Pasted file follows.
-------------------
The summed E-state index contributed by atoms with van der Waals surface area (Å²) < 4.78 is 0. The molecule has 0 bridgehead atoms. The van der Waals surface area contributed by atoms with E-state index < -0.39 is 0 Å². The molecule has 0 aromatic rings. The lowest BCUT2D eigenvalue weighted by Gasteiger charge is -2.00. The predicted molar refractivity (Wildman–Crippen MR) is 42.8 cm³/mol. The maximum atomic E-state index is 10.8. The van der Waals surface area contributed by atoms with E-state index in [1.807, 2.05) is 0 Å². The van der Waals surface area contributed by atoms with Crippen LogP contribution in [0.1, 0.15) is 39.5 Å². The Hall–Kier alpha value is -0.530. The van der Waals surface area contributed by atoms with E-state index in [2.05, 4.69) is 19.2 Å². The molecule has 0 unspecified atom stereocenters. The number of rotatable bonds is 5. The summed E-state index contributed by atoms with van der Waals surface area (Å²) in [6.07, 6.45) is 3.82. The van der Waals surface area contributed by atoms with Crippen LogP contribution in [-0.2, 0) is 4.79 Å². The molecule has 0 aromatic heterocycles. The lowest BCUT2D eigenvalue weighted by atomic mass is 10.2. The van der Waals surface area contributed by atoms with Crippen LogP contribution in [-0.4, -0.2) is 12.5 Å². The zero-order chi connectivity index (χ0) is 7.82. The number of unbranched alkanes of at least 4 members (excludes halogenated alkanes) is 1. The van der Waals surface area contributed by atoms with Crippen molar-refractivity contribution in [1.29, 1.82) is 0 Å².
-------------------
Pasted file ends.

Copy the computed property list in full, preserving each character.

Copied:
The summed E-state index contributed by atoms with van der Waals surface area (Å²) < 4.78 is 0. The molecule has 0 bridgehead atoms. The van der Waals surface area contributed by atoms with E-state index < -0.39 is 0 Å². The molecule has 0 aromatic rings. The lowest BCUT2D eigenvalue weighted by Gasteiger charge is -2.00. The predicted molar refractivity (Wildman–Crippen MR) is 42.8 cm³/mol. The maximum atomic E-state index is 10.8. The van der Waals surface area contributed by atoms with E-state index in [1.807, 2.05) is 0 Å². The van der Waals surface area contributed by atoms with Crippen LogP contribution in [0.1, 0.15) is 39.5 Å². The Hall–Kier alpha value is -0.530. The van der Waals surface area contributed by atoms with E-state index in [2.05, 4.69) is 19.2 Å². The molecule has 0 unspecified atom stereocenters. The number of rotatable bonds is 5. The summed E-state index contributed by atoms with van der Waals surface area (Å²) in [6.07, 6.45) is 3.82. The van der Waals surface area contributed by atoms with Crippen LogP contribution in [-0.2, 0) is 4.79 Å². The molecule has 0 aromatic heterocycles. The lowest BCUT2D eigenvalue weighted by atomic mass is 10.2. The van der Waals surface area contributed by atoms with Crippen LogP contribution in [-0.4, -0.2) is 12.5 Å². The zero-order chi connectivity index (χ0) is 7.82. The number of unbranched alkanes of at least 4 members (excludes halogenated alkanes) is 1. The van der Waals surface area contributed by atoms with Crippen molar-refractivity contribution in [1.29, 1.82) is 0 Å².